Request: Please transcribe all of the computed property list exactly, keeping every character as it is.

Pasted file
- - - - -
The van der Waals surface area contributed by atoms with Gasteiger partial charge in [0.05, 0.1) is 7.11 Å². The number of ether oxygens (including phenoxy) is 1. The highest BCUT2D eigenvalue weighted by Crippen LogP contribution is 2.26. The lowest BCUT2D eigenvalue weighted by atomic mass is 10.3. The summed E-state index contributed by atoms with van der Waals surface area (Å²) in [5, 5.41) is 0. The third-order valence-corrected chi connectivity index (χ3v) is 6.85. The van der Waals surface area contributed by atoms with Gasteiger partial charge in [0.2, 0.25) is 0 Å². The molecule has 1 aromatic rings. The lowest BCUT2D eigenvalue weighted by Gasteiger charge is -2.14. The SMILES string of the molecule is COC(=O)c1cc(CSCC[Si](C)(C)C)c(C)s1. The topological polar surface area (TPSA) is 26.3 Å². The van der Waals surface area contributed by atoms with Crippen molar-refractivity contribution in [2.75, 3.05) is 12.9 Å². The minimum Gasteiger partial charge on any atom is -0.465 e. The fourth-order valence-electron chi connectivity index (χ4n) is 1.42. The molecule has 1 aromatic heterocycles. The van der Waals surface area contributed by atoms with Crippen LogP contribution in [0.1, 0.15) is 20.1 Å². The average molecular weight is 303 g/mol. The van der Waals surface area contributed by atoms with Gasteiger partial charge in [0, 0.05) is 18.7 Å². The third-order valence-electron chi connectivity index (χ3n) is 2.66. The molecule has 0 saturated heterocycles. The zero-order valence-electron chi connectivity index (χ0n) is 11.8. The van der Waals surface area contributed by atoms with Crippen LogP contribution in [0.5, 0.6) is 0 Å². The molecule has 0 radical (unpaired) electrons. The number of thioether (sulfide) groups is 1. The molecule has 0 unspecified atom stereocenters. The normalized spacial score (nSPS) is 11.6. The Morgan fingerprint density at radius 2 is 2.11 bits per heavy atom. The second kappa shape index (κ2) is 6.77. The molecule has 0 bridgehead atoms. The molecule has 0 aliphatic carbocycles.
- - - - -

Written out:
The van der Waals surface area contributed by atoms with Gasteiger partial charge in [0.05, 0.1) is 7.11 Å². The number of ether oxygens (including phenoxy) is 1. The highest BCUT2D eigenvalue weighted by Crippen LogP contribution is 2.26. The lowest BCUT2D eigenvalue weighted by atomic mass is 10.3. The summed E-state index contributed by atoms with van der Waals surface area (Å²) in [5, 5.41) is 0. The third-order valence-corrected chi connectivity index (χ3v) is 6.85. The van der Waals surface area contributed by atoms with Gasteiger partial charge in [0.2, 0.25) is 0 Å². The molecule has 1 aromatic rings. The lowest BCUT2D eigenvalue weighted by Gasteiger charge is -2.14. The SMILES string of the molecule is COC(=O)c1cc(CSCC[Si](C)(C)C)c(C)s1. The topological polar surface area (TPSA) is 26.3 Å². The van der Waals surface area contributed by atoms with Crippen molar-refractivity contribution in [2.75, 3.05) is 12.9 Å². The minimum Gasteiger partial charge on any atom is -0.465 e. The fourth-order valence-electron chi connectivity index (χ4n) is 1.42. The molecule has 1 aromatic heterocycles. The van der Waals surface area contributed by atoms with Crippen LogP contribution in [0.1, 0.15) is 20.1 Å². The average molecular weight is 303 g/mol. The van der Waals surface area contributed by atoms with Gasteiger partial charge in [0, 0.05) is 18.7 Å². The third-order valence-electron chi connectivity index (χ3n) is 2.66. The molecule has 0 saturated heterocycles. The zero-order valence-electron chi connectivity index (χ0n) is 11.8. The van der Waals surface area contributed by atoms with Crippen LogP contribution in [0.5, 0.6) is 0 Å². The molecule has 0 radical (unpaired) electrons. The number of thioether (sulfide) groups is 1. The molecule has 0 unspecified atom stereocenters. The normalized spacial score (nSPS) is 11.6. The Morgan fingerprint density at radius 2 is 2.11 bits per heavy atom. The second kappa shape index (κ2) is 6.77. The molecule has 0 bridgehead atoms. The molecule has 0 aliphatic carbocycles.